The Agenda. Another aspect of preparation is developing the agenda. I have found that it works best to have a few “easy” items first. For our monthly meeting, that may be the report of our Representative Meeting, or a treasurer’s report, for we rarely disagree over them. Then it is good to get to something more substantive but still not divisive, something on which Friends can settle down and seek deeply and come together. I find that answering our regular queries are often good here. Then the meeting is ready for a hard item, one on which people are likely to start from different viewpoints.
Scripture. Another part of my preparation, which I often do first, is choosing a scripture with which to open the meeting. As I wait before God, it is only very occasionally that a particular verse or story comes to mind. However, I often feel led to some part of the Bible – the psalms, Isaiah, a letter from Paul, etc. I open the book in what I suppose is that place (The psalms are right in the middle.) and read what I see. If what I read first doesn’t fit with my sense of what is needed, I keep reading more or less where I am. If after several minutes of reading I haven’t found “the right” passage, I go back to the place where I started, and wonder if I was resisting that passage in my own will, and maybe settle on that original place.
To summarize this section so far, the clerk’s task is to present topics in a helpful order, to offer relevant background information, and to help the meeting to seek God’s answer. In facilitating progress during the meeting, the clerk can ask questions that clarify confusion and can remind the meeting of the original topic if speakers stray afield. In our meetings the clerk does not extend permission to Friends to speak. We leave that function to God and to members’ sensitivity to His prompting. It is unnecessary to get the clerk’s attention before speaking; the clerk should be paying attention to all that is happening. In our meetings it is considered inappropriate for a clerk to call on someone, except for a specific report, again because God will be doing the calling. I have, however, occasionally done so when I saw clearly that someone was struggling to get started speaking.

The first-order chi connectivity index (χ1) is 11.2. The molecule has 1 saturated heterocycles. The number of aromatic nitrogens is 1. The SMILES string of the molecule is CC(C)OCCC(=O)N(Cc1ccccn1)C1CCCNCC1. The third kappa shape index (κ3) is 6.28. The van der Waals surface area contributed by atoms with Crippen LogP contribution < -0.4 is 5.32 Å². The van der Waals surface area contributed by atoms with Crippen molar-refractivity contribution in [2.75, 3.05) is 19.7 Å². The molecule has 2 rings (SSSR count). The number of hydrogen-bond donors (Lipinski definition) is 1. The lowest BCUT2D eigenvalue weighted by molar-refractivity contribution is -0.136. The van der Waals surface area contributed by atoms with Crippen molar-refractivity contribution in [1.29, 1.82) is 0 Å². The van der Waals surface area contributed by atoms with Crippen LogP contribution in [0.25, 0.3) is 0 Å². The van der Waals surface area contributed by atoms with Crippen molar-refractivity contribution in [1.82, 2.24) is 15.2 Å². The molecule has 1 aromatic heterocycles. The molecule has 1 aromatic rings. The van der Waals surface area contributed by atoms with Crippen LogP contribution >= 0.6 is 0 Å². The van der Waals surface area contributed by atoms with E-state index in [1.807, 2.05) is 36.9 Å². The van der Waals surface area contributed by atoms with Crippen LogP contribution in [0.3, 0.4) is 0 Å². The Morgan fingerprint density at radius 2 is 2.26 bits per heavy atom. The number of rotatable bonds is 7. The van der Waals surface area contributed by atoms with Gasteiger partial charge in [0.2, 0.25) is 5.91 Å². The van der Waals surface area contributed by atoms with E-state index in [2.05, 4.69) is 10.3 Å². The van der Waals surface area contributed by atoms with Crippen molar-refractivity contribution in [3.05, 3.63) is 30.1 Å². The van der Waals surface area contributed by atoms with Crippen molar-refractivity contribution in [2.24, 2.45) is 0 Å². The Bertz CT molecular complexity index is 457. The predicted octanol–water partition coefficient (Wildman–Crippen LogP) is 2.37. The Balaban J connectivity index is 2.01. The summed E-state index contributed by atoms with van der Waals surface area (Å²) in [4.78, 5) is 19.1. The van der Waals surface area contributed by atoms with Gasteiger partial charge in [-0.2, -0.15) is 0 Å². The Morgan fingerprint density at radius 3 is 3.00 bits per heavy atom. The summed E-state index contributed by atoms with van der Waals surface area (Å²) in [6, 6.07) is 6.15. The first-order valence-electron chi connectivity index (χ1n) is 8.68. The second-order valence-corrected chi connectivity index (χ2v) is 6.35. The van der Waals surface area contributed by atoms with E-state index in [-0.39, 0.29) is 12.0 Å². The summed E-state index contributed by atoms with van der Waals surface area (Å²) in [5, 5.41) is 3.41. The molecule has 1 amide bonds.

Writing Minutes. In addition to all this, of course, somebody writes minutes. In some yearly meetings, a second person, the recording clerk, writes the minutes. In OYM one clerk both facilitates the corporate seeking and writes minutes. For me, the two functions have always seemed like aspects of the same process. We do sometimes have a reading clerk, whom the clerk can ask to read documents aloud.
Writing a minute involves discerning truth. This is a weighty responsibility. It absolutely cannot be done in one’s own strength, any more than giving a true message in meeting for worship can. God opens to the clerk what the bits of truth are in what people are saying. The gift of clerking includes the ability to listen with an outward ear to what is being spoken, while at the same time listening with an inner ear to the prompting of God.
I might liken that prompting to highlighting in a written text. As I hear what a Friend is saying, God highlights in my awareness a sentence or two of what is being said, so that they stand out as a kernel of Truth. I then write that down, usually verbatim, while still listening to what continues to be said. Sometimes I write a lot of a person’s statement, but usually a sentence or two captures the essence. Occasionally I written nothing, especially when a person is saying no more than a repetition of what has already been said, but that is a judgment that is not lightly made. When Friends’ speaking is over, I have written down a series of “kernels of Truth,” but they are usually not in a logical order. All that remains is to arrange them into a coherent minute. Numbering them down the side of the page, and drawing a few arrows back and forth, results in a minute that can be read back, usually quite promptly.
At that point the meeting needs to discern whether the minute reflects the course of the deliberation, includes the important bits of understanding offered, and states a conclusion which does reflect Truth, as the meeting has come to understand it. If that is not the case, everyone waits upon God some more, and the process continues. Sometimes reading out a minute settles the meeting into a good sense of unity. Sometimes it opens the need for going farther in resolving the question. The clerk needs to be alert to the sense of the meeting after the minute has been read.
Reading back each minute as it is written is important. Each minute clarifies for the meeting what business has been accomplished. Reading back each minute affirms the servanthood of the clerk, for it is the meeting that decides on each minute. It maintains a deliberate pace and rhythm, allowing time for prayer and reflection between topics and preventing a rush. It avoids misunderstanding, or trying to remember later what really had been decided. Everyone knows where unity has been found before going on to the next item of business.